Champaran, Bihar: Nearly 5,000 people, banners and placards and even half-a dozen elephants: Lalu Yadav's Rashtriya Janata Dal had left no stone unturned to give Tejashwi Yadav a big build-up on his maiden political yatra from Champaran's Gandhi maidan. The Janadesh Apaman Yatra (rally against insult to mandate), a call to action against Nitish Kumar, is also seen as an effort to establish a mass base for the junior-most Yadav, widely tipped to be the political heir to his father.
Champaran occupies a special place in India's freedom movement - it was here that Mahatma Gandhi had started his Champaran satyagraha against the British exactly 100 years ago. It is also the place from where Nitish Kumar started his key political rallies.
Named the opposition leader of Bihar, Tejashwi Yadav is spearheading the agitation against Mr Kumar, his former boss, who ended the Grand Alliance with Lalu Yadav and the Congress three weeks ago and formed a new government in Bihar with the BJP.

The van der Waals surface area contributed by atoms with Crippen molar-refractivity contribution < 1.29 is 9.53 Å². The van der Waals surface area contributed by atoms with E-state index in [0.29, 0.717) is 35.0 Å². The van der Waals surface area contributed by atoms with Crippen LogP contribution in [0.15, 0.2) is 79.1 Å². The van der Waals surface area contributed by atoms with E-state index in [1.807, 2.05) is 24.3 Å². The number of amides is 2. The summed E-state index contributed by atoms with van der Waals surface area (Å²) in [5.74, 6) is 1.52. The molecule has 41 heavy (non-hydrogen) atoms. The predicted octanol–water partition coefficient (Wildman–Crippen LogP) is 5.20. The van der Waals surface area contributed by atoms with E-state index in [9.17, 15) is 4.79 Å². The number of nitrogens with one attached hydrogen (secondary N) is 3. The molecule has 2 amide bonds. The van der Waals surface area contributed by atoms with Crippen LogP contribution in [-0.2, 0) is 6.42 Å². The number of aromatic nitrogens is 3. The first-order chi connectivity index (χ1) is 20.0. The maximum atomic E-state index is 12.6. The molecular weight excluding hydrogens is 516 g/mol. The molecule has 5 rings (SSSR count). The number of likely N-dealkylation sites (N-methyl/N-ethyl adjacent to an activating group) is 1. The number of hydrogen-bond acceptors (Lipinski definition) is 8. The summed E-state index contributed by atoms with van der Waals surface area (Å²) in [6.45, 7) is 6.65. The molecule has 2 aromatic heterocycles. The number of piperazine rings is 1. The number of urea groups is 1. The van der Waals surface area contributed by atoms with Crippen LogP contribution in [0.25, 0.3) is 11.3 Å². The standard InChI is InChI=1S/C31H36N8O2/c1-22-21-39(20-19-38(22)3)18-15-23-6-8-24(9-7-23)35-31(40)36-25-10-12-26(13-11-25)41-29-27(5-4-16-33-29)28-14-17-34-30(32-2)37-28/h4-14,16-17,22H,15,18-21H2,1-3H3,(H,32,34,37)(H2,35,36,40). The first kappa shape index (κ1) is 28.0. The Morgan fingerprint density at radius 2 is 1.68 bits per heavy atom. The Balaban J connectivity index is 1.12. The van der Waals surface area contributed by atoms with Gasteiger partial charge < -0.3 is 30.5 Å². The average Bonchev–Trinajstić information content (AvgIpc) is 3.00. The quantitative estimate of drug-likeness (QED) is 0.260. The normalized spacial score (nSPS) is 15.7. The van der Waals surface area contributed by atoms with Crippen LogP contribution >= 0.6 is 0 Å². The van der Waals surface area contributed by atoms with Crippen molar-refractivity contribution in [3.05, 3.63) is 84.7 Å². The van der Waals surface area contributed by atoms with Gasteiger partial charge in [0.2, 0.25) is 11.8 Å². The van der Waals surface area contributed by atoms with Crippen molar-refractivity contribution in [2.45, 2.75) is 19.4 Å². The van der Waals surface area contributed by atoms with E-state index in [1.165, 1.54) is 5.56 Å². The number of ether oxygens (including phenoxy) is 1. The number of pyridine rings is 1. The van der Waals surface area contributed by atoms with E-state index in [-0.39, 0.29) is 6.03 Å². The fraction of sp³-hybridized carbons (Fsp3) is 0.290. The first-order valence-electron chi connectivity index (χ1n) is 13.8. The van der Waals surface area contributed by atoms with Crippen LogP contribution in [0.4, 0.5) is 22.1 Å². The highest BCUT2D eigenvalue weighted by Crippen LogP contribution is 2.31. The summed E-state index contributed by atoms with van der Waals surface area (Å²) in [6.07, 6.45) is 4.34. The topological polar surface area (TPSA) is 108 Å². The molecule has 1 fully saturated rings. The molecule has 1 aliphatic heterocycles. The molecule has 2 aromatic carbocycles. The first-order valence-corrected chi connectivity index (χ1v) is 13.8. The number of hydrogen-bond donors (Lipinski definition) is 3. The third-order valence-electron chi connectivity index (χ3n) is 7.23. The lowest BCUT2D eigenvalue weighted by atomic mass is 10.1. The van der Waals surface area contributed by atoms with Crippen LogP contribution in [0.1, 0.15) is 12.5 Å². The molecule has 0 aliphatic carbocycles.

The end to the already shaky tie-up came after Lalu Yadav said Tejashwi Yadav, who was facing allegations of corruption, would not step down from the post of the Deputy Chief Minister. Lalu Yadav and his party later said the corruption allegations were an excuse that Mr Kumar, who was already angling for a tie-up with the BJP, used.
Denying the allegations against him yet again, Tejashwi Yadav today said, "Nobody has got the capacity to punish me... Neither Nitish Kumar not Narendra Modi ... only you can punish me".
"Nitish capitulated before the same people who earlier questioned his DNA. Now the BJP should enlighten us on whether Nitish's DNA is good or bad," he said, referring to Narendra Modi's remark at a rally that once had hugely irked the Chief Minister.
As the rally wound its way to Madhopur in West Champaran, large groups of supporters were seen waiting every 3 or four kilometers. They came to greet the leaders and some of them joined the rally.